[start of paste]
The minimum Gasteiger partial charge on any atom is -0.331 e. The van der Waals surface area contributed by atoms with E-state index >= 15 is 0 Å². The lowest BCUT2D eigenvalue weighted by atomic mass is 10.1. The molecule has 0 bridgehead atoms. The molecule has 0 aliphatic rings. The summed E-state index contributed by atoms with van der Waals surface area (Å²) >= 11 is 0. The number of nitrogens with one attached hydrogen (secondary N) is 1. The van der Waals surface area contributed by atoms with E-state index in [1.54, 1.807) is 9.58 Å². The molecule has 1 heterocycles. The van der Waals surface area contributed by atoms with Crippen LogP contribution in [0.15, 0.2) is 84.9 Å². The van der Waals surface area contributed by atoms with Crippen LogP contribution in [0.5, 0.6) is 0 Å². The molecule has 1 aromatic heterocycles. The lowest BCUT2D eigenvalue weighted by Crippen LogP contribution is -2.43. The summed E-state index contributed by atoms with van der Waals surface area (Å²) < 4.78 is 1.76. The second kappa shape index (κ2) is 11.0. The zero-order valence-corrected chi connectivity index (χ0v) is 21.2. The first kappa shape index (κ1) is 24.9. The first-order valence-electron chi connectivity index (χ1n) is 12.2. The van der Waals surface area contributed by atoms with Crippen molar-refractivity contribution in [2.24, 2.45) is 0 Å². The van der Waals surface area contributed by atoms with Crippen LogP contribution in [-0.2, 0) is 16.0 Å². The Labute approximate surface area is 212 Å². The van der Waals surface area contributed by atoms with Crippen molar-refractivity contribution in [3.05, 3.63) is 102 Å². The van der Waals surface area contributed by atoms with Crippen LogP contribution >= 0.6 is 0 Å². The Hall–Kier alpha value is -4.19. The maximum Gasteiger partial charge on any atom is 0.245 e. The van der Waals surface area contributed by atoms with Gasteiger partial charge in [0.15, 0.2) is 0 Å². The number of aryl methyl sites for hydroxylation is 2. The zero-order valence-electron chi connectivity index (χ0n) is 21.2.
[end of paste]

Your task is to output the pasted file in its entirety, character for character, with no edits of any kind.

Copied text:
The minimum Gasteiger partial charge on any atom is -0.331 e. The van der Waals surface area contributed by atoms with E-state index >= 15 is 0 Å². The lowest BCUT2D eigenvalue weighted by atomic mass is 10.1. The molecule has 0 bridgehead atoms. The molecule has 0 aliphatic rings. The summed E-state index contributed by atoms with van der Waals surface area (Å²) >= 11 is 0. The number of nitrogens with one attached hydrogen (secondary N) is 1. The van der Waals surface area contributed by atoms with E-state index in [1.54, 1.807) is 9.58 Å². The molecule has 1 heterocycles. The van der Waals surface area contributed by atoms with Crippen LogP contribution in [0.15, 0.2) is 84.9 Å². The van der Waals surface area contributed by atoms with Crippen LogP contribution in [0.5, 0.6) is 0 Å². The molecule has 1 aromatic heterocycles. The lowest BCUT2D eigenvalue weighted by Crippen LogP contribution is -2.43. The summed E-state index contributed by atoms with van der Waals surface area (Å²) < 4.78 is 1.76. The second kappa shape index (κ2) is 11.0. The zero-order valence-corrected chi connectivity index (χ0v) is 21.2. The first kappa shape index (κ1) is 24.9. The first-order valence-electron chi connectivity index (χ1n) is 12.2. The van der Waals surface area contributed by atoms with Crippen molar-refractivity contribution in [2.24, 2.45) is 0 Å². The van der Waals surface area contributed by atoms with Crippen LogP contribution in [-0.2, 0) is 16.0 Å². The Labute approximate surface area is 212 Å². The van der Waals surface area contributed by atoms with Crippen molar-refractivity contribution in [3.05, 3.63) is 102 Å². The van der Waals surface area contributed by atoms with Crippen LogP contribution >= 0.6 is 0 Å². The Hall–Kier alpha value is -4.19. The maximum Gasteiger partial charge on any atom is 0.245 e. The van der Waals surface area contributed by atoms with Gasteiger partial charge in [0.15, 0.2) is 0 Å². The number of aryl methyl sites for hydroxylation is 2. The zero-order valence-electron chi connectivity index (χ0n) is 21.2.